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Reported Wandering Behavior among Children with Autism Spectrum Disorder and/or Intellectual Disability
  • Published Date:
    May 02 2016
  • Source:
    J Pediatr. 174:232-239.e2.


Public Access Version Available on: July 01, 2017 information icon
Please check back on the date listed above.
Details:
  • Pubmed ID:
    27157446
  • Pubmed Central ID:
    PMC4983701
  • Description:
    Objective

    To characterize wandering, or elopement, among children with autism spectrum disorder (ASD) and intellectual disability.

    Study design

    Questions on wandering in the previous year were asked of parents of children with ASD with and without intellectual disability and children with intellectual disability without ASD as part of the 2011 Survey of Pathways to Diagnosis and Services. The Pathways study sample was drawn from the much larger National Survey of Children with Special Health Care Needs conducted in 2009-2010.

    Results

    For children with special healthcare needs diagnosed with either ASD, intellectual disability, or both, wandering or becoming lost during the previous year was reported for more than 1 in 4 children. Wandering was highest among children with ASD with intellectual disability (37.7%) followed by children with ASD without intellectual disability (32.7%), and then children with intellectual disability without ASD (23.7%), though the differences between these groups were not statistically significant.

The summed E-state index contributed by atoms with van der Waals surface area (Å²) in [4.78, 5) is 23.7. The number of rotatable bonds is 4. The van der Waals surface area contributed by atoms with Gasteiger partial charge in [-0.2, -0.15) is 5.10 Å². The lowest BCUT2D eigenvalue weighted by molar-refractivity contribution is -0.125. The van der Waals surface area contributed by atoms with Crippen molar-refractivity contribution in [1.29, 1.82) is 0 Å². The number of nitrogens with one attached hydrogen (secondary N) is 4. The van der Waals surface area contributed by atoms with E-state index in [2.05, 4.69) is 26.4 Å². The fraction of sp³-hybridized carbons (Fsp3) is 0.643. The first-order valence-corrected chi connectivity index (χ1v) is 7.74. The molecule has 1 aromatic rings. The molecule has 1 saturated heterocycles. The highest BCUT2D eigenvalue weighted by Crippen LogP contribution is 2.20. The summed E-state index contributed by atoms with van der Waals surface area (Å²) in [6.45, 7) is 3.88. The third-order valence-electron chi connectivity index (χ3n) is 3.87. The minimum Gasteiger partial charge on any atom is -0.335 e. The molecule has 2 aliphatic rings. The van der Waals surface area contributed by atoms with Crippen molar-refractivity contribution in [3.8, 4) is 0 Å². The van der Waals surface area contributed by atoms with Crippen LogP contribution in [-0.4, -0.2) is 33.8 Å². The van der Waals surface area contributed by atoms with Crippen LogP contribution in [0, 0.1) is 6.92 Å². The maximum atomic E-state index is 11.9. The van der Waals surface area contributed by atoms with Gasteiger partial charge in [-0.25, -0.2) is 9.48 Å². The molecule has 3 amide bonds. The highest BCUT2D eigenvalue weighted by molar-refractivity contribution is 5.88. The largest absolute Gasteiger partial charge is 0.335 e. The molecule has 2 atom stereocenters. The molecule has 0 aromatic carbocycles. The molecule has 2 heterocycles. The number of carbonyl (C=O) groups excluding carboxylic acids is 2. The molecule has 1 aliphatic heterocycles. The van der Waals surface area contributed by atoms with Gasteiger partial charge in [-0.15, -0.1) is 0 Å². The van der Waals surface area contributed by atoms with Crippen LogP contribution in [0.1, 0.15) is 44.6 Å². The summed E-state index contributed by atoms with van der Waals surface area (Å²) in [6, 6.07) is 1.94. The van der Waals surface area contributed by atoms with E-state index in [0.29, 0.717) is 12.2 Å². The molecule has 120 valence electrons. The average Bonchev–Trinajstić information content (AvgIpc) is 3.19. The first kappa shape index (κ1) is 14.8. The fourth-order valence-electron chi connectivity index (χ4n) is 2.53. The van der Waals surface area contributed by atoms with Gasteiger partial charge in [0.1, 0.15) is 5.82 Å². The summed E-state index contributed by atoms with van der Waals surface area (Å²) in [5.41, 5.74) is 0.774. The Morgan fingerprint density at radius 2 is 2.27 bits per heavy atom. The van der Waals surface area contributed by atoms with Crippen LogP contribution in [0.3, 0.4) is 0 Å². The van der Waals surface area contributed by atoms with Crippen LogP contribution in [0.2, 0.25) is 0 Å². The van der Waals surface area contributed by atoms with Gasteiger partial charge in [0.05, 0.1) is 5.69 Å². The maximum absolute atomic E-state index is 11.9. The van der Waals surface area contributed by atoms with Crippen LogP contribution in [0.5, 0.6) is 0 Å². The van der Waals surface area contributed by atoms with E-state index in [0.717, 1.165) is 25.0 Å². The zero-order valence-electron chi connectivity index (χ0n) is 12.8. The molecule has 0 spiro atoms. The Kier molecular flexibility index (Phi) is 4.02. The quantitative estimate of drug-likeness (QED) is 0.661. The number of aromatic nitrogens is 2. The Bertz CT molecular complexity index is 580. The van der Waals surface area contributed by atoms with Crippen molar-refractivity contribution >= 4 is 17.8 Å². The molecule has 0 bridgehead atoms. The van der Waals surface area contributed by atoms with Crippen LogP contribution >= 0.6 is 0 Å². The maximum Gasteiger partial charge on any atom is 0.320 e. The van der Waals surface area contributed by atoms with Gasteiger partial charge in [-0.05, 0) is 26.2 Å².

Conclusions

    This study affirms that wandering among children with ASD, regardless of intellectual disability status, is relatively common. However, wandering or becoming lost in the past year was also reported for many children with intellectual disability, indicating the need to broaden our understanding of this safety issue to other developmental disabilities.

  • Document Type:
  • Collection(s):
  • Funding:
    CC999999/Intramural CDC HHS/United States
  • Supporting Files:
    No Additional Files
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